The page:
Out of Soho: Part 1 Amalfi

Amalfi is a busy focal point on the Cost’Amalfitano, one of the most beautiful inhabited landscapes, its problem being its busyness, especially during the Neapolitan Ferragosto.  Normally quiet roads are jammed, but the food, the weather, and the absence of other Brits is  compelling.

A visit to the Trattoria da Barracca is a must. Originally described not as a trattoria but as Casalinga da Barraca, the home cooking of Barracca satisfied my hunger for authentic southern Italian food in the days before there were Italian restaurants, even, in London, which served the real thing.  On my first visit I fell in love with quiet operatic piazzetta, created by tall buildings coloured by muted peeling paints, and was charmed by its lack of custom, a fish soup to die for, and the cats scavenging round my ankles.  Today, Bartolo Amandolo and his brothers have the thriving business they deserve.  No-one passes and is not seduced by its menu and its charm.  A simple crostino of chopped fresh tomatoes and white anchovies sharpens the appetite for what follows: either fresh grilled fish in local herbs or southern pastas, spicy spaghetti arrabiata, sea fragrant sword fish and courgette fusilli, frittura mista or grillata.  With a crisp Falanghina it’s hard not to plan how soon you could return before you leave the table, and I do.

But within easy reach of Amalfi is Trattoria da Armandino in Praino.  Thank you Mary for this recommendation.  Praino sits in a cleft of the coastal cliffs, halfway between Amalfi and Positano, and below Furore, almost unobservable from the road above or even from the sea.  We arranged for their boat to pick us up from Amalfi.  Italians love their uniforms and two smart boatmen in white shorts and bright red jerkins appeared in a sparkling white inflatable for the bouncing twenty minute ride past Sophia Loren’s seaside villa, deserted daytime beaches, and a romantically weathered arch of stone.  Eventually the little seaside mini hamlet appears in the dusk.

In the summer. all tables are outside, and within seconds of sitting down the menu appears with a jug of local white wine stuffed with thin wedges of white peaches.  Four of us shared Italian anti pasta of mista di pesce, and mista di verdure.  Enough for a meal, we were high on the weather, our company, the setting, and the peachy wine; we ordered another mista di verdure. For the secondo we all ate risotto al limone e gamberini.  This was served in a shell of baked parmesan.  The prawns were small sweet and chopped the lemon fragrance was delicate and more than seductive.  Following more jugs of wine we finished with more lemon dishes, but then Amalfi lemons are the best there are.  Profiteroles al limone and Deliziosa di limone did not disappoint.  This is a step up from Barracca but worth the journey and it sits in my heart in the cold days of a northern European winter.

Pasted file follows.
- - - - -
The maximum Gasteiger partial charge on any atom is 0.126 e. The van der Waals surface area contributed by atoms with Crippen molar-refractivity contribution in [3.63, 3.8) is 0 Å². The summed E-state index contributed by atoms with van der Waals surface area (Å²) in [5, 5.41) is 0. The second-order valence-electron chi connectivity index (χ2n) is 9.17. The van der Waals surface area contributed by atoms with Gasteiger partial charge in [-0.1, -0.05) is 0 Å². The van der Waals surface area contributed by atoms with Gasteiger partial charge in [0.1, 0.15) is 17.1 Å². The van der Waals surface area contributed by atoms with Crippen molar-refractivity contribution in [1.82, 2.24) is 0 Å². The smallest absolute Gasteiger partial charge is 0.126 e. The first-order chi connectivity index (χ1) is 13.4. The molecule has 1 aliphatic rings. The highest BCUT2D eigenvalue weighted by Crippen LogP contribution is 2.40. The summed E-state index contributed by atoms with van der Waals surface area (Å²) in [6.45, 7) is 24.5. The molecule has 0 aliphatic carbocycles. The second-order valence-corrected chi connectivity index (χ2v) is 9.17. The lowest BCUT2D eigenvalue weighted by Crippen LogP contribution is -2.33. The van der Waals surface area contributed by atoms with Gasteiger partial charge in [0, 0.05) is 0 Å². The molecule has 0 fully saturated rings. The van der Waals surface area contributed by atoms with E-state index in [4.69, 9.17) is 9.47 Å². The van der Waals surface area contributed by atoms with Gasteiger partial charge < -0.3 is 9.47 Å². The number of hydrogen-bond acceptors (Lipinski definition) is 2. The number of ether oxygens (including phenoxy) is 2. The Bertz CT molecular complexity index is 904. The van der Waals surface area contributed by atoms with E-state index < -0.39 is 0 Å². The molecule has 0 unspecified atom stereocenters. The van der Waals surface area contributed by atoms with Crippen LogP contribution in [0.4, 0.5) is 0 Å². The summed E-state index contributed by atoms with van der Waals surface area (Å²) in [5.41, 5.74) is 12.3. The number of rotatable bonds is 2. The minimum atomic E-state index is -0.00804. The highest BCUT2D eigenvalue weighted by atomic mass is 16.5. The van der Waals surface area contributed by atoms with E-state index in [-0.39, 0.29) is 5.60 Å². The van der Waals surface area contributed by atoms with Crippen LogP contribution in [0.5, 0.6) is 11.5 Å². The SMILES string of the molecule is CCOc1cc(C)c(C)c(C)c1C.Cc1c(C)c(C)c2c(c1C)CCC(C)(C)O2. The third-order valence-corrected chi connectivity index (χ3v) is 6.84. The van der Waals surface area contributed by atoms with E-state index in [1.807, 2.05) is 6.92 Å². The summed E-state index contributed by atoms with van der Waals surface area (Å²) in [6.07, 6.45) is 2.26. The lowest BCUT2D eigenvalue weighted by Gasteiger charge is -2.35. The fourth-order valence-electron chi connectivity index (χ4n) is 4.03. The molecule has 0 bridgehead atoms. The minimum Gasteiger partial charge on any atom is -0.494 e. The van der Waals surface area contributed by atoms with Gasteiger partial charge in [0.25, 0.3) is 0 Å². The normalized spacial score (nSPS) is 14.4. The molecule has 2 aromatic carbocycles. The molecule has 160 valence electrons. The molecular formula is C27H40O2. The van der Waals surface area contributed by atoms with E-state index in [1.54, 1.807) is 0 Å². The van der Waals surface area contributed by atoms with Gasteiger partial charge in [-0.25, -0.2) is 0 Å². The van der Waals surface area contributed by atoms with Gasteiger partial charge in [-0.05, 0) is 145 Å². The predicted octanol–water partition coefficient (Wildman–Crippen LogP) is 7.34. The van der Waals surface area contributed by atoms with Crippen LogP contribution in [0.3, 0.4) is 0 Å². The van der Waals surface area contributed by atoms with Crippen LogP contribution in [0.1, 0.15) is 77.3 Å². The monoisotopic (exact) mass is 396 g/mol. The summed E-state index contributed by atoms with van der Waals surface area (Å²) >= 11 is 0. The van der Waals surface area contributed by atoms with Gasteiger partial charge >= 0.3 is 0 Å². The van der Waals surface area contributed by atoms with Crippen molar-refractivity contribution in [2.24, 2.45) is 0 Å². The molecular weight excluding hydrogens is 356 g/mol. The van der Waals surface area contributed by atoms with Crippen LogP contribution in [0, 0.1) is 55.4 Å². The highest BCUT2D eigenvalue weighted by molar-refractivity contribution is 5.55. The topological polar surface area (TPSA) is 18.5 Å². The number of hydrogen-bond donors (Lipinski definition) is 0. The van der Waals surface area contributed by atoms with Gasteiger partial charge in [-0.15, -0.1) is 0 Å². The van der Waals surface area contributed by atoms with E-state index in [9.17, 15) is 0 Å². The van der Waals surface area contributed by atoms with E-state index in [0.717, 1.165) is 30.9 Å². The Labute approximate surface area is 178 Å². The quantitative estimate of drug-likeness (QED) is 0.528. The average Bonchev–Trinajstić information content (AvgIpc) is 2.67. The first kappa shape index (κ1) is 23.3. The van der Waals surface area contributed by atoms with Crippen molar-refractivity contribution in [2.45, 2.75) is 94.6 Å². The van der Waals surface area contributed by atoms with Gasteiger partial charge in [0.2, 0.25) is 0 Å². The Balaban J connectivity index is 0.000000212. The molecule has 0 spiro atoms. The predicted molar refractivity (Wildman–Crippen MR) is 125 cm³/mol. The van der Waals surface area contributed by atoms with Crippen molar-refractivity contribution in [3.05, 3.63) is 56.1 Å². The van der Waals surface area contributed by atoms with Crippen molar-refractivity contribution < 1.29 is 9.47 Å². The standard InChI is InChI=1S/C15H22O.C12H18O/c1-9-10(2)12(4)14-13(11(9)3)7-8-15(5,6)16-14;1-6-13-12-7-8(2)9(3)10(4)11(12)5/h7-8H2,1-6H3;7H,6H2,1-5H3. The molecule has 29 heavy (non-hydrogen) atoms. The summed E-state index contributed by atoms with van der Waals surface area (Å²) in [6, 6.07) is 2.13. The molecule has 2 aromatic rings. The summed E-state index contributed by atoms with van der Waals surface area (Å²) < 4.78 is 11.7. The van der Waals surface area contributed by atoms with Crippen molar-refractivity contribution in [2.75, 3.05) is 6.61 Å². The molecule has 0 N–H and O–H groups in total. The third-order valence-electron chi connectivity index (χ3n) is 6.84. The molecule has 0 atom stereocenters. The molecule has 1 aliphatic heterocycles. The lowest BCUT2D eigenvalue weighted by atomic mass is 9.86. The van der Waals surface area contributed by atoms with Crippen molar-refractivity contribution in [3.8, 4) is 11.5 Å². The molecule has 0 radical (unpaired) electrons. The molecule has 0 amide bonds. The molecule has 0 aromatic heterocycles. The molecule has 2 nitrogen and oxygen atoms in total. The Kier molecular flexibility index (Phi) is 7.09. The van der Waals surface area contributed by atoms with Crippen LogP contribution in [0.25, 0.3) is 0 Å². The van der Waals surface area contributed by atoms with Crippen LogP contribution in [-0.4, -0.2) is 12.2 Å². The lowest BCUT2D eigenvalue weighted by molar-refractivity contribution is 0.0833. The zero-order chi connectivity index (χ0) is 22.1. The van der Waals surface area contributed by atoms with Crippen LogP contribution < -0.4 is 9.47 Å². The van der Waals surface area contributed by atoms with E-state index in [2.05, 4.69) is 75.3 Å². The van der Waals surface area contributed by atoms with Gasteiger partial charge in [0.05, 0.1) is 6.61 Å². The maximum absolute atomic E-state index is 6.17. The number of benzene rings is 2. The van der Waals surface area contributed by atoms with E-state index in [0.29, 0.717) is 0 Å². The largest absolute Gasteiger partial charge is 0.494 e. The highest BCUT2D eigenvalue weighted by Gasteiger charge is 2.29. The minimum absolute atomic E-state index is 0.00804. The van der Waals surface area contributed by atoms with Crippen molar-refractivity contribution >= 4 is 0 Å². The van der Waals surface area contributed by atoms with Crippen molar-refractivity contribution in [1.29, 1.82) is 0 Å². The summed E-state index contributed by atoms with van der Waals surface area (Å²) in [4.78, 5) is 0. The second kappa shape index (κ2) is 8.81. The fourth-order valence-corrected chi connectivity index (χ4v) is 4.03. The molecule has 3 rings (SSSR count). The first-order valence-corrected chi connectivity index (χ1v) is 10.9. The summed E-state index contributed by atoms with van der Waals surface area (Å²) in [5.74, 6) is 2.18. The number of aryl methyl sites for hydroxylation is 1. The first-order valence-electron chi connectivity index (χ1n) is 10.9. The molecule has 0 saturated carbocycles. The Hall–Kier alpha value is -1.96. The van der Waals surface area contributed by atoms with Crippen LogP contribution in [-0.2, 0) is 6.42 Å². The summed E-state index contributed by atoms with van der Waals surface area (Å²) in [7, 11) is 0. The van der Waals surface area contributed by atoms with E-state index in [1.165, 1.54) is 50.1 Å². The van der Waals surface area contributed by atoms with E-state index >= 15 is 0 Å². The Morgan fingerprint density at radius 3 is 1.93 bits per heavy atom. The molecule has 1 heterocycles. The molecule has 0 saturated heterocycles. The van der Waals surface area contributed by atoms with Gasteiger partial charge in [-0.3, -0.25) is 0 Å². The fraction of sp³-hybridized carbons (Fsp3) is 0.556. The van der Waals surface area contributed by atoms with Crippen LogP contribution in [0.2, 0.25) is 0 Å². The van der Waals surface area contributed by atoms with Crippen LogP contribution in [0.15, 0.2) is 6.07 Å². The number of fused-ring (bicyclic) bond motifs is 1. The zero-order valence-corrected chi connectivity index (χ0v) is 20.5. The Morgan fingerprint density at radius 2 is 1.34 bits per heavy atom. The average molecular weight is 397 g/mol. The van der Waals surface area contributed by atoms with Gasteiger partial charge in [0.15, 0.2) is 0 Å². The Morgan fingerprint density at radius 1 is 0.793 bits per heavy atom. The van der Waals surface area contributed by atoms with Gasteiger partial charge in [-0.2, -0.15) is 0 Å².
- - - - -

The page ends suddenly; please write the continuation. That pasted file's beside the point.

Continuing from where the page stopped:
And then there was more.  Following years of predictable visits to favourite restaurants I decided to try a beach restaurant: the Ristorante Marina Grande.  There are four beach restaurants in Amalfi.  The menus look similar and there is no big marina, so it was by luck that we uncovered a new favourite. We went for lunch and returned the same day for dinner.  The beach section is small but their beach paraphernalia is the best.  Their livery meaning tablecloths napkins and beach towels and equipment are all brilliant white with black piping; the beach beds of cane and raffia you might find in the best spa, are covered in the thickest and fluffiest white towels I have seen in a long time.  Lunch was simple, a spinach salad and truly good pizza.  They promised more and so it was that night.

This was a bar in 1918, now it is an unmissable restaurant on the sea.  I was told that the night before our visit the New York Times food critic had identified himself, so impressed was he.  Me too. First an amuse bouche; a crochettino of parma ham and mashed potato covered in bread crumbs died black with cuttlefish ink set atop a dribble of spuma di ricotta.  It was only three centimetres but so impressive, and so original.  Home made bread was provided in a reticule and partly for fun, and munching eighteen inch grissini, black and white.  The sense of theatre overcame pretension.  I know it’s a cliché but I really had thought I had died and gone to heaven.  Then the food:  we shared an antipasta of cod carpaccio, marinated prawns and, bacalha crostino.  For secondi we could not resist two pastas.  They were both agnolotti, V’s stuffed with scarola in an octopus ragu, and mine stuffed with Ischian rabbit.  As if this were not enough there were two pudding courses. A fondant of pina colada followed by peaches (again) macerated in white wine with peach zabaglione.  This is a restaurant to remember and I can’t wait to return.

Remember Amalfi is not supposed to be, a smart resort.  What food, what beauty, what wine, and what weather!

Johnny

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